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Lyr Add: The Reaphook and Sickle

Jon W. 06 Mar 98 - 10:12 AM
therapon 05 Mar 98 - 08:44 PM
Bruce O. 05 Mar 98 - 07:37 PM
Jerry Friedman 05 Mar 98 - 05:16 PM
Wolfgang Hell 05 Mar 98 - 09:30 AM
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Subject: RE: ADD: The reaphook and sickle
From: Jon W.
Date: 06 Mar 98 - 10:12 AM

I read that Leadbelly was a large powerful man, which also helps explain his guitar-playing prowess. He was able to fret and hammer-on forcefully because of his strength. I'm afraid sitting at a computer keyboard all day has me at a disadvantage.

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Subject: RE: ADD: The reaphook and sickle
From: therapon
Date: 05 Mar 98 - 08:44 PM

No kidding, Jerry. The most in-shape men I've ever seen were not in a weight room, but in the bean fields of western Crete. You understand why when you try to do their work. Muscles which have never even announced themselves to you with a whisper suddenly scream and die. It makes you realize what an amazing physical specimen Leadbelly must have been, if he was able to pick even half of the 1000 lbs of cotton a day which have been attributed to him.

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Subject: RE: ADD: The reaphook and sickle
From: Bruce O.
Date: 05 Mar 98 - 07:37 PM

The song was reprinted (with music) from Heywood Sumner's 'The Besom Maker' in Broadwood & Fuller Maitland's 'English County Songs', 1893 (reprinted without date).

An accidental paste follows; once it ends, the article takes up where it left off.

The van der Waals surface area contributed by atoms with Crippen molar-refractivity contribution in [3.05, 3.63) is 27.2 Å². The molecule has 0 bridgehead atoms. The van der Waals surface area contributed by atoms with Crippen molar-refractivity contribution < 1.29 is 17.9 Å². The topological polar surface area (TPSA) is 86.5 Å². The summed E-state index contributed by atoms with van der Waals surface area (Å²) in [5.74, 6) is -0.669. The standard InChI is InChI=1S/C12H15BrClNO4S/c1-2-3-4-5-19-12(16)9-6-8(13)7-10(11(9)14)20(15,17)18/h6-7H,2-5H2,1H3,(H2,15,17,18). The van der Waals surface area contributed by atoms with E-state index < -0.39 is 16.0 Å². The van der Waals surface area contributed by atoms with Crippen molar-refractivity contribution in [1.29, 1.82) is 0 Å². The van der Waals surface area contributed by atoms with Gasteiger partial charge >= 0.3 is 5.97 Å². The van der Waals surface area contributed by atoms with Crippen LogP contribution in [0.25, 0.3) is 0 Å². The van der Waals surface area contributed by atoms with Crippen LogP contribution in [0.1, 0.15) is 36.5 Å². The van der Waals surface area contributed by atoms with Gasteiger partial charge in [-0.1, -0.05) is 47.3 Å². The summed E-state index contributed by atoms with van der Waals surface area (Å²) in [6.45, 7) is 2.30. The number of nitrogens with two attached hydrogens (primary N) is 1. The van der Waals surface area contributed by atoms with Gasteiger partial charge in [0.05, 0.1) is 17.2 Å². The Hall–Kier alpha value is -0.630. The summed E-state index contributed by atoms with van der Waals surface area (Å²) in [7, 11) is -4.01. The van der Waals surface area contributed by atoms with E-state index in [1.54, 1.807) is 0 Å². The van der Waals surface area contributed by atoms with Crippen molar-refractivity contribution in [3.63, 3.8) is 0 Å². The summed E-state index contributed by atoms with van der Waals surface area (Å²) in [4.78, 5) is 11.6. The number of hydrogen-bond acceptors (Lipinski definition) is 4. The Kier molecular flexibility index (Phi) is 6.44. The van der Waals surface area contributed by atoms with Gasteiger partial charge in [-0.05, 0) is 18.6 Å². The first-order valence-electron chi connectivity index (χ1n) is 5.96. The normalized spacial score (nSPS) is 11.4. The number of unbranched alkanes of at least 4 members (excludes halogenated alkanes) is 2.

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Subject: RE: ADD: The reaphook and sickle
From: Jerry Friedman
Date: 05 Mar 98 - 05:16 PM

"Nothing but sinew and muscle" is the goal of a lot of modern exercisers. Those harvesters didn't know how healthy they were!

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Subject: ADD: The reaphook and sickle
From: Wolfgang Hell
Date: 05 Mar 98 - 09:30 AM

The Albion band (with Martin Carthy) sings this song. The slightly different version here comes from R. Palmer, Everyman's Book of English Country songs. I have also added a part of his notes.

The Reaphook and Sickle

1. Come all you lads and lassies, together let us go
into some pleasant cornfield our courage for to show,
with the reaphook and the sickle so well we clear the land,
the farmer says, ‘Well done, my lads, here’s liquor at your command.’

2. By daylight in the morning when birds so sweetly sing -
They are such charming creatures they make the valley ring -
We will reap and scrape together till Phoebus do go down,
With the good old leathern bottle and beer that is so brown.

3 Then in comes lovely Nancy the corn all for to lay,
She is my charming creature, I must begin to pray;
See how she gathers it, binds it, she folds it in her arms,
Then gives it to some waggoner to fill a farmer's barns.

4 Now harvest's done and ended, the corn secure from harm,
All for to go to market, boys, we must thresh in the barn.
Here's a health to all you farmers, likewise to all You men,
I wish You health and happiness till harvest comes again.

reaphook: heavy variety of sickle.

Phoebus: the sun

Harvesting was both arduous and joyful Richard Jefferies in an essay, 'Walks in the Wheatfields' (published in Field and Hedgerow, 1889), paints a harrowing picture of the reapers: 'The breast-bone was burned black, and their arms, tough as ash, seemed encased in leather. They grew visibly thinner in the harvest-field, and shrunk together - all flesh disappearing, and nothing but sinew and muscle remaining....’

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Mudcat time: 16 June 2:26 AM EDT

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